A hidden diary written by a carpenter on the floorboards of a French Alpine chateau provides a rare insight into the private lives of villagers in the late 19th Century, writes Hugh Schofield.
When the new owners of the chateau of Picomtal decided to renovate the parquet in some of their upstairs rooms, they made a remarkable discovery.
On the underside of the floorboards – invisible until the boards were taken up to be replaced – were long messages written out in pencil. The messages were dated over several months between 1880 and 1881, and they were signed by a certain Joachim Martin.
Joachim Martin, it quickly became clear, was the carpenter who installed the parquet for the chateau’s then owner – and what he left behind was a kind of secret diary intended to be read only long after he was dead and buried.
In 72 entries – some longer than others, some purely factual, others pulsating with personal feeling – Joachim sets out what is in his head as he goes about his daily work.
“These are the words of an ordinary working man, a man of the people. And he is saying things that are very personal, because he knows they will not ever be read except a long time in the future,” says historian Jacques-Olivier Boudon of Sorbonne university.
Personal it certainly is. Joachim’s diary touches on matters of sex, crime and religion – and sometimes a combination of all three! – allowing us an extraordinary behind-the-scenes glimpse at the goings-on in the small rural community of Les Crottes, just outside the chateau walls.
The most shocking episode deals with an infanticide – a story that clearly still haunts Joachim 12 years after it occurred.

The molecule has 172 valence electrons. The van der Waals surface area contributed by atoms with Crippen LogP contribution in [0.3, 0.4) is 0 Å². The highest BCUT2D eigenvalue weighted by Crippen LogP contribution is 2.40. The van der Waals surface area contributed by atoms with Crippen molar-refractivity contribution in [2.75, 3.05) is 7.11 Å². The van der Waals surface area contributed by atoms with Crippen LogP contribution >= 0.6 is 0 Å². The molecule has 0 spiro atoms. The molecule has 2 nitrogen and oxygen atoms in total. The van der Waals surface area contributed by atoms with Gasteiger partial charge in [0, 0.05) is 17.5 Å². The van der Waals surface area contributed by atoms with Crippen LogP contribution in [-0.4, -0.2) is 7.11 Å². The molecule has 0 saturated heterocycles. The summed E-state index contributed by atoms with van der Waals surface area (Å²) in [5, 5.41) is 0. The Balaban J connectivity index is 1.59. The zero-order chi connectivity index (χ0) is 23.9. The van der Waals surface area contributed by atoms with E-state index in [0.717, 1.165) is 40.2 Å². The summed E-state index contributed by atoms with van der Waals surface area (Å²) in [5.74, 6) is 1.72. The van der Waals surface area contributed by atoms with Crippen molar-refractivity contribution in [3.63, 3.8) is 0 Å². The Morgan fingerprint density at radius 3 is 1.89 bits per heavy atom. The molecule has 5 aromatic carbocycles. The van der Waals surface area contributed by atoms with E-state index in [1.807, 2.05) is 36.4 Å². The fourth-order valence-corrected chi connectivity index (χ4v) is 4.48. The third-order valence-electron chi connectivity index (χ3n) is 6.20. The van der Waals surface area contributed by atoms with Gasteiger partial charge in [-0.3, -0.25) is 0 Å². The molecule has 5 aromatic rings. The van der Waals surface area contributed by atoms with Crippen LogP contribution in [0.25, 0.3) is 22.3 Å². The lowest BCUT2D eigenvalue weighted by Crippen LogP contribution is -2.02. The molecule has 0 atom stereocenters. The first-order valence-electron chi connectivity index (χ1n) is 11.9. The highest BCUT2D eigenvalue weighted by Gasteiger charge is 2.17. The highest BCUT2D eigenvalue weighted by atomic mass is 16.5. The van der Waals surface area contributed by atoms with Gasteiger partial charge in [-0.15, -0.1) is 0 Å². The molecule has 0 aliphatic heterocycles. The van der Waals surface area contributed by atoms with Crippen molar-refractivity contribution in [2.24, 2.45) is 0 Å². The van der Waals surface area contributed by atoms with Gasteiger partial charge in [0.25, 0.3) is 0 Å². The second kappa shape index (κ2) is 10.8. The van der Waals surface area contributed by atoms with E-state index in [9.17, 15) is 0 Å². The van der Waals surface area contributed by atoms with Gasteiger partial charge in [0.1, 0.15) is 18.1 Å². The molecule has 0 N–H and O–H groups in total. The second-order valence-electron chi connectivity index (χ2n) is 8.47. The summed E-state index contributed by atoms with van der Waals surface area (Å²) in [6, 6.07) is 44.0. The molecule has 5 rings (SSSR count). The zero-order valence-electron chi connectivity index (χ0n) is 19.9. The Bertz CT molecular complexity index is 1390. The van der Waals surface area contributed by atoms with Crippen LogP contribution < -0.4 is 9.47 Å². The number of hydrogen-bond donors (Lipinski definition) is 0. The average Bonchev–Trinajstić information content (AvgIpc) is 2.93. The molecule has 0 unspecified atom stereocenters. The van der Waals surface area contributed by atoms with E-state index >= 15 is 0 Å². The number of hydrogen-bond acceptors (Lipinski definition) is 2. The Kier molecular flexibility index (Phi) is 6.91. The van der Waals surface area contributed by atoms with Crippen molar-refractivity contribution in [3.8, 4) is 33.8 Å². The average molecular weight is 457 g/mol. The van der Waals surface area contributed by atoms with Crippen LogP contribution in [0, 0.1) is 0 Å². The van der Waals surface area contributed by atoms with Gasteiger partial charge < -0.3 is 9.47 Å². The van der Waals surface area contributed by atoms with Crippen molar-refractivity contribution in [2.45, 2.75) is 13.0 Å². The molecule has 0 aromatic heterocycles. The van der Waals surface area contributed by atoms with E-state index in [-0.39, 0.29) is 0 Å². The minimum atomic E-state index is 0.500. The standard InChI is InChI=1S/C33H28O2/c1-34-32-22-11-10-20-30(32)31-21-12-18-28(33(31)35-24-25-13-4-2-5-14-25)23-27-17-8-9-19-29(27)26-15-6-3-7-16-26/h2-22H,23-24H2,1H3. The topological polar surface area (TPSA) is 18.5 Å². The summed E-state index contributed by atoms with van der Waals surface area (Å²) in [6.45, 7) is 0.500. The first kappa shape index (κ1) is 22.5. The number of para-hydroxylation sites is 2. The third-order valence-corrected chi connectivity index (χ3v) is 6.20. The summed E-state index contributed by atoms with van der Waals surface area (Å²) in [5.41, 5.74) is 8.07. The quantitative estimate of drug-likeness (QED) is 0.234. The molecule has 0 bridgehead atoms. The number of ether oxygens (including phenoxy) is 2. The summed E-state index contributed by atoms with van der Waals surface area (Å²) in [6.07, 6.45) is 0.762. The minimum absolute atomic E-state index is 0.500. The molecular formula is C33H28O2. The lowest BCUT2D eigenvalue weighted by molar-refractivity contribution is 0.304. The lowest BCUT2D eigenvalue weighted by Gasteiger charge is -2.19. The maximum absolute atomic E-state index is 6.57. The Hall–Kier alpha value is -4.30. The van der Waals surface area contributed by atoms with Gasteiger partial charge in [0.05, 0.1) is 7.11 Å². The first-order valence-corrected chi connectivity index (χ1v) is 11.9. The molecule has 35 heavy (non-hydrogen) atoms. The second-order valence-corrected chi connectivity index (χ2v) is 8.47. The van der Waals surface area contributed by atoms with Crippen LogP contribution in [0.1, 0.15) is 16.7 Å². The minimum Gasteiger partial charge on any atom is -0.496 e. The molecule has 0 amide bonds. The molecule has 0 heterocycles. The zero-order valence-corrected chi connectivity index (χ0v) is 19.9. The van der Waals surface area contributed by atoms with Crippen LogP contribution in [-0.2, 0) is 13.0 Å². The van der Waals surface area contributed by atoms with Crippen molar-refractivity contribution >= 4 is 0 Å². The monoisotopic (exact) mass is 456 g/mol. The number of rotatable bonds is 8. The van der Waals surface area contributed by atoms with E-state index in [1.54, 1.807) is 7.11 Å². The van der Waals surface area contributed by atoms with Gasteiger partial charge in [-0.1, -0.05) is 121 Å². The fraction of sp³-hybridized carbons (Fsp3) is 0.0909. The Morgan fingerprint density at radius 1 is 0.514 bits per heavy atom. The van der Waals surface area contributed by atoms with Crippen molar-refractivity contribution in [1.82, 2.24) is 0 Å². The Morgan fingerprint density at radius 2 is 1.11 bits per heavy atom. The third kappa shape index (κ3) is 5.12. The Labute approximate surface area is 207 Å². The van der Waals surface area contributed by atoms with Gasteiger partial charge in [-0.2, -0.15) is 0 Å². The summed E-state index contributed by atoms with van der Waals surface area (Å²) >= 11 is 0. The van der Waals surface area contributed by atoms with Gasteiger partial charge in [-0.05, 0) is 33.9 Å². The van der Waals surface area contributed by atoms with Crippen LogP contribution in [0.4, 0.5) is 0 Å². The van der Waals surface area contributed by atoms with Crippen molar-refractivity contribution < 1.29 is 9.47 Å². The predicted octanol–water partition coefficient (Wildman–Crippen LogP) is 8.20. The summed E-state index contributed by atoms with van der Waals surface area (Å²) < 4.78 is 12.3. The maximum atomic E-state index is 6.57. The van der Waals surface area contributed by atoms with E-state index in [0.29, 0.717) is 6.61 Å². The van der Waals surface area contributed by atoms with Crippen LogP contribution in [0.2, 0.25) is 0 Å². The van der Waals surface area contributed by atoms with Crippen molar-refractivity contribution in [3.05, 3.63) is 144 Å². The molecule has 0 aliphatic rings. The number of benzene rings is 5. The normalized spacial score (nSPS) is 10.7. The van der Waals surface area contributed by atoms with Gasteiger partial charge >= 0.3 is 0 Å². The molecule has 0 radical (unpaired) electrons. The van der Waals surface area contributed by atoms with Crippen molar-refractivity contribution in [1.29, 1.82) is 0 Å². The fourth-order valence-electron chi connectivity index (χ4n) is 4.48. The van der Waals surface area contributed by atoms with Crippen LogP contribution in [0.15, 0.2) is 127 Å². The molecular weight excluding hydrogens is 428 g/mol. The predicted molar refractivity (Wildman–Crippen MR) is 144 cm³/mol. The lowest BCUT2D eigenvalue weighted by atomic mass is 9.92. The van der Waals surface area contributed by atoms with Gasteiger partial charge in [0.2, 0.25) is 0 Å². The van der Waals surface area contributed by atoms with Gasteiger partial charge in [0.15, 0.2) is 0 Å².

“In 1868 I was passing at midnight before the doorway of a stable. I heard groans. It was the mistress of one of my old friends and she was giving birth.”
Over time the woman gave birth to six children, Joachim informs us, four of which are buried in the stable. He makes clear that it was not their mother who killed them, but her lover – his old friend Benjamin – whom Joachim accuses now of trying to seduce his own wife.
“This (criminal) is now trying to screw up my marriage. All I have to do is say one word and point my finger at the stables, and they’d all be in prison. But I won’t. He’s my old childhood friend. And his mother is my father’s mistress.”
There – according to Boudon, who has published a book called Le Plancher de Joachim (Joachim’s Floorboard) – we have an insight into the reality of village relationships which no conventional archival text could come close to.
Joachim feels horror at the multiple infanticide, but he will not denounce it because of the intimate connections that link his and Benjamin’s families, who are neighbours. The killing of babies was certainly a criminal offence but at a time before contraception was available it was perhaps not that uncommon.
Joachim’s diary implies that in places like the village of Les Crottes infanticide was taboo. People knew it went on, but no-one spoke out.
Quite possibly the pressure of the secret was one factor that prompted Joachim to unburden himself on his planks. Another appears to have been his anger at the local priest.
The 1880s were a time of rapid change. France’s Third Republic was bedding in, having seen off a final challenge from the monarchists, and across the country reforms were being introduced that limited the powers of the church.